Seniors who attend a GrieifShare group will receive a DVD that features top experts in the field of grief recovery, as well as a workbook for recording personal reflections and other helpful information. Each GriefShare in-person session provides the opportunity to share your story, or to simply listen to others speak about their experiences and what has helped them to heal. GriefShare groups exist globally, with the majority of them located in the U.S. and Canada. There is a search function on the GriefShare website that allows users to plug in a zip code, city or country to locate a group near them.
Alcoholics Anonymous and Narcotics Anonymous are two groups that have a longstanding reputation for helping those addicted to drugs and alcohol to get – and stay – clean. Because of its excellent reputation for effectiveness, it is easy to locate an AA or NA group in your area. The NA website offers a search tool that allows users to input a zip code or a city to locate a group near them. A similar search tool is available on the AA website as well, and is located on the home page for the organization in the top left corner.
Other support groups that may be helpful for seniors include:
- Mended Hearts (heart disease)
- Alzheimer’s Support Groups
- Chronic Pain (varies by condition)
Finding a Support Group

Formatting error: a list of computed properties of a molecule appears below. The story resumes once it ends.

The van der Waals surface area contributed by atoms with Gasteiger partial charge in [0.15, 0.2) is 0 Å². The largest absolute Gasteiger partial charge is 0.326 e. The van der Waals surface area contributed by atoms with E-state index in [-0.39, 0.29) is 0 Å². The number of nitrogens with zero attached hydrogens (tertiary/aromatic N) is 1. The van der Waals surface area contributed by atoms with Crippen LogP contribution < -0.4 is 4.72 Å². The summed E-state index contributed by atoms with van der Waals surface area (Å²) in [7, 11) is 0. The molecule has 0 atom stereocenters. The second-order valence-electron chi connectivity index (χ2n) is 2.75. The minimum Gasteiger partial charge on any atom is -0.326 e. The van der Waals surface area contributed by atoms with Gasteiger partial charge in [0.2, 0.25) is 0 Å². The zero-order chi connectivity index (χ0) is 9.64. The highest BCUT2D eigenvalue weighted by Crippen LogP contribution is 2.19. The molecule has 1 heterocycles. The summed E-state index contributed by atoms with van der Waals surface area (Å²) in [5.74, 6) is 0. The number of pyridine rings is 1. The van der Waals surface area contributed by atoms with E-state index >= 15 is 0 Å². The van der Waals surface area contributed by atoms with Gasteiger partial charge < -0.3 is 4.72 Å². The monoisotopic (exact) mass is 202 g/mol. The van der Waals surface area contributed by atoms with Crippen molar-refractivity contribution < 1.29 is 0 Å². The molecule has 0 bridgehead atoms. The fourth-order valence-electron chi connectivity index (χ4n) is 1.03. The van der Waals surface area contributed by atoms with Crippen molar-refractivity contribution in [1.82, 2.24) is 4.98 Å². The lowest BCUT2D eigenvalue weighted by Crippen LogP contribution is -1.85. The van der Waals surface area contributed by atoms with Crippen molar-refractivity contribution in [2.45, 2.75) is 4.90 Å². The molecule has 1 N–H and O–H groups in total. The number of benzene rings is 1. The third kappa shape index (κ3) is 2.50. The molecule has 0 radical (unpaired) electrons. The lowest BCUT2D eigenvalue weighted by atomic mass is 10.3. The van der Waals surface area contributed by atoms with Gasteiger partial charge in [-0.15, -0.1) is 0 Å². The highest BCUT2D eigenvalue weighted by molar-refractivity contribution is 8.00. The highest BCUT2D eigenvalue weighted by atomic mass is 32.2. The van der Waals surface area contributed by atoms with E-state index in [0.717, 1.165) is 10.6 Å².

If you think a support group would be a great resource, there are a number of ways to find quality groups in your area, including the resources mentioned above.
One of the best references is your doctor or other healthcare provider. If you are suffering with a chronic health condition, chances are, your healthcare provider will know of support groups in the area. Contacting local nonprofits, community centers, libraries and even churches can help in your search, as many of support groups are hosted in these places.
Contacting organizations is another great way to find support group. If, for instance, you are living with type 2 diabetes and would like the support of others who are living with the same condition, contact the American Diabetes Association for recommendations for groups in your area.
If all else fails, take to the Internet and conduct a search using key words that include support groups, and the condition or topic for which you are seeking a support group.
Have some tips to share on finding a good support group, or an experience with a support group that has changed your life for the better? We’d love to hear about it in the comment section.